This opinion will be unpublished and

may not be cited except as provided by

Minn. Stat. § 480A.08, subd. 3 (2000).






Cornwell and Taylor LLP,

d/b/a Colonial Village,





Gary Moore, et al.,



Filed December 22, 2000

Affirmed in part, reversed and remanded in part

Willis, Judge


Ramsey County District Court

File No. C3001742


John F. Bonner, III, Robert J. Borhart, Bonner Dawson Borhart LLP, 1500 AT&T Tower, 901 Marquette Avenue, Minneapolis, MN  55402 (for appellant)


Diane Marie Dube, Southern Minnesota Regional Legal Services, Inc., Suite 300, Minnesota Building, 46 East Fourth Street, Saint Paul, MN  55101 (for respondents)


            Considered and decided by Willis, Presiding Judge, Shumaker, Judge, and Mulally, Judge.*

U N P U B L I S H E D   O P I N I O N


            Appellant manufactured-housing park owner challenges the district court’s determination that under the federal Fair Housing Amendments Act it had a duty to reasonably accommodate respondent tenant’s handicap and thus could not evict him for causing a disturbance in the park.  Because we conclude appellant had a duty to reasonably accommodate respondent and did not meet its burden of proving that he posed a direct threat to others, we affirm in part, but because the district court did not make a determination of whether the requested accommodation was reasonable, we reverse and remand in part.


In February 2000, appellant Cornwell and Taylor LLP, d/b/a Colonial Village, brought an unlawful-detainer action against respondent Gary Moore and his wife.  Colonial Village is a manufactured-home park where the Moores have rented a lot since 1997.  Colonial Village sought a writ of restitution pursuant to Minn. Stat. § 327C.09, subd. 5 (1998), which allows manufactured-home park owners to recover possession of a lot when a resident acts in the park “in a manner which endangers other residents or personnel.”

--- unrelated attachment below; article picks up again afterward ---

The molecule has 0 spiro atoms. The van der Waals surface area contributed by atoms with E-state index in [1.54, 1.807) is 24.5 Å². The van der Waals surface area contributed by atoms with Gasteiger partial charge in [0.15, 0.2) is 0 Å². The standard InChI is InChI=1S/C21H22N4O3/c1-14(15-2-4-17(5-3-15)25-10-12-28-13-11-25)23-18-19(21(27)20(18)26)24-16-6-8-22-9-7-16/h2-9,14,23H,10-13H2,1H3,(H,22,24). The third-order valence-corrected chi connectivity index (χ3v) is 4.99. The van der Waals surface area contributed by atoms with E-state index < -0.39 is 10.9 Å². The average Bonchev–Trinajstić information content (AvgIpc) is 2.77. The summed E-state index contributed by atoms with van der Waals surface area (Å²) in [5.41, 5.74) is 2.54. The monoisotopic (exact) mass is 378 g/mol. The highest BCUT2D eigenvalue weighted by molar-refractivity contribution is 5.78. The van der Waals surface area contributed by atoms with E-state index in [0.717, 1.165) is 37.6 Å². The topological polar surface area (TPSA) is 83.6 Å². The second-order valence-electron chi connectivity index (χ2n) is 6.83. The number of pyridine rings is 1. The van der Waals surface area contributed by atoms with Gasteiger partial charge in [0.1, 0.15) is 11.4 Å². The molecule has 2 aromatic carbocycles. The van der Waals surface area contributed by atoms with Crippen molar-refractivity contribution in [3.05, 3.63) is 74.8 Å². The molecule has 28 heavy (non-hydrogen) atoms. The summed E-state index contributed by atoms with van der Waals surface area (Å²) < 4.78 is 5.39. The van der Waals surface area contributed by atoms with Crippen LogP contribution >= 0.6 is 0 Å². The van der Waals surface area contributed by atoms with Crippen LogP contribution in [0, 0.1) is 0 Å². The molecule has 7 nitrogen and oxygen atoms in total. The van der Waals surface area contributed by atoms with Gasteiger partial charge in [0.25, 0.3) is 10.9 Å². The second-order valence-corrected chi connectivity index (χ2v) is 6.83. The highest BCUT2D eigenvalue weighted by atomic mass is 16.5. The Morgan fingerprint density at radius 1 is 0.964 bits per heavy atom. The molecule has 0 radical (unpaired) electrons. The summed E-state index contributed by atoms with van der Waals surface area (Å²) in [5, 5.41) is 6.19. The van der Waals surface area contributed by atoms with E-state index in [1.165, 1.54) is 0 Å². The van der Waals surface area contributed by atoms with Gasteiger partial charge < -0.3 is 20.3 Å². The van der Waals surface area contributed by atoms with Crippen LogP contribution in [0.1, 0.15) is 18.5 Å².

Appellant’s unlawful-detainer action was based on a June 1999 incident at Colonial Village.  Moore, who in 1996 was diagnosed with a schizoaffective disorder and a thyroid condition, stopped taking his medication sometime in 1998.  On the day of the incident, he was in a delusional state, and his wife had tried to convince him to go to the hospital.  Moore, who had been watching a television news story about the “ethnic cleansing” of Albanians by Serb forces, slapped, hit, and choked his wife, believing she might be a Serb.  She went to a neighbor’s home to call the police.  A few minutes later, Moore walked out of Colonial Village to an adjacent public park with a loaded .22-caliber rifle over his shoulder.  There is conflicting evidence on whether Moore intended to harm himself or his wife with the gun.  The police arrested Moore a short time later. 

Moore was immediately referred for a rule 20 psychiatric examination.  The examining psychiatrist found him to be “blatantly psychotic” and incompetent to stand trial because of his “grossly disturbed mental state.”  Moore was committed as mentally ill to Anoka Metro Regional Treatment Center (“AMRTC”). 

Sometime after Moore was committed, park manager Carol Mueller learned of the incident.  She spoke with Ms. Moore, who informed Mueller that she did not want her husband to return to Colonial Village when he was released from AMRTC.  On July 8, 1999, Mueller sent a letter to Moore instructing him to move out by August 8.

At AMRTC, Moore responded quickly to new medication, which reduced his paranoia, delusions, and mood swings.  He also received treatment for a chemical-dependency problem that had exacerbated his mental illness.  According to the senior staff psychiatrist at AMRTC, Moore’s therapeutic response to the new medication was dramatic.  He remained at the treatment center for 60 days, and both he and Ms. Moore participated in an educational program at AMRTC regarding his mental illness.  In early August, Ms. Moore, having observed her husband’s success in the treatment program, changed her mind and asked Mueller if Moore could return to Colonial Village after his discharge.  Included with her request was a copy of an eight-point provisional-discharge plan, which AMRTC staff had developed with Moore to help him return to independent living.  In late August, Mueller sent a letter to Ms. Moore declining her request because “[h]is behavior is so threatening we can’t imagine anything else we can do.”